Youth who have severe (Table 1) hypertension need to be restricted from competitive sports and highly static (isometric) activities (Table 2) until their hypertension is under adequate control and they have no evidence of target organ damage. Since cardiovascular conditioning may be less strenuous than competitive athletics, complete restriction of exercise may not be necessary for those with severe hypertension.
When hypertension and other cardiovascular diseases coexist, eligibility for participation in competitive athletics is usually based on the type and severity of the other cardiovascular disease.1
The young athlete with hypertension, regardless of the degree of severity, should be strongly encouraged to adopt healthy lifestyle behaviors, including the avoidance of exogenous androgens, growth hormone, drugs of abuse (especially cocaine), alcohol, use of tobacco (by all routes), and high sodium intake.1 In addition, the athlete should be advised that the use of diuretic drugs and β blockers has been prohibited by some athletic governing bodies. In these instances, other types of medication may need to be considered.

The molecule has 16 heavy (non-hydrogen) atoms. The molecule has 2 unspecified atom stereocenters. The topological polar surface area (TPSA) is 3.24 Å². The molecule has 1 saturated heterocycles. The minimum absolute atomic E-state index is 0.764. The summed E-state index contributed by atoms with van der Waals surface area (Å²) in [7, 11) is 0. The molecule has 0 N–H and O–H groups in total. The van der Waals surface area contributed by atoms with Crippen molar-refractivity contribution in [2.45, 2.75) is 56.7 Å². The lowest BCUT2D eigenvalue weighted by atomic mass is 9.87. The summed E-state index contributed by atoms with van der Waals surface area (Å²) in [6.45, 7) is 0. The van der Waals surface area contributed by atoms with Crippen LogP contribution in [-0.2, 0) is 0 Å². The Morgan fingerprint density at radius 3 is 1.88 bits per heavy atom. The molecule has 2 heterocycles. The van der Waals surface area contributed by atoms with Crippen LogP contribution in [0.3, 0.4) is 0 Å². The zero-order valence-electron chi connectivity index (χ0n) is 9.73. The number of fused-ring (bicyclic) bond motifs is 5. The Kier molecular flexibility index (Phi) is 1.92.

An update to the 1987 Task Force report on high blood pressure2 has recently appeared (Pediatrics.1996;98:649–658). It provides new data on the 90th and 95th percentile values for blood pressure categorized by age, sex, and height and mentions new information on the diagnosis, treatment, and prevention of hypertension in youth. It does not address sports participation for hypertensive patients other than to say that hypertension is “usually not” a contraindication. Members of the working group that developed the update indicate that the 1987 report's recommendations concerning severe hypertension still stand (Stephen R. Daniels, Jennifer M. H. Logie, personal communication).
Committee on Sports Medicine and Fitness, 1995 to 1996
William L. Risser, MD, PhD, Chair
Steven J. Anderson, MD
Stephen P. Bolduc, MD
Elizabeth Coryllos, MD
Bernard Griesemer, MD
Larry McLain, MD
Suzanne M. Tanner, MD
Kathryn Keely, MD
Canadian Paediatric Society
Richard Malacrea, ATC
National Athletic Trainers Association
Judith C. Young, PhD
National Association for Sport and Physical Education
AAP Section Liaisons
Reginald L. Washington, MD
Section on Cardiology
Frederick E. Reed, MD
Section on Orthopaedics
The recommendations in this statement do not indicate an exclusive course of treatment or serve as a standard of medical care. Variations, taking into account individual circumstances, may be appropriate.
- Copyright © 1997 American Academy of Pediatrics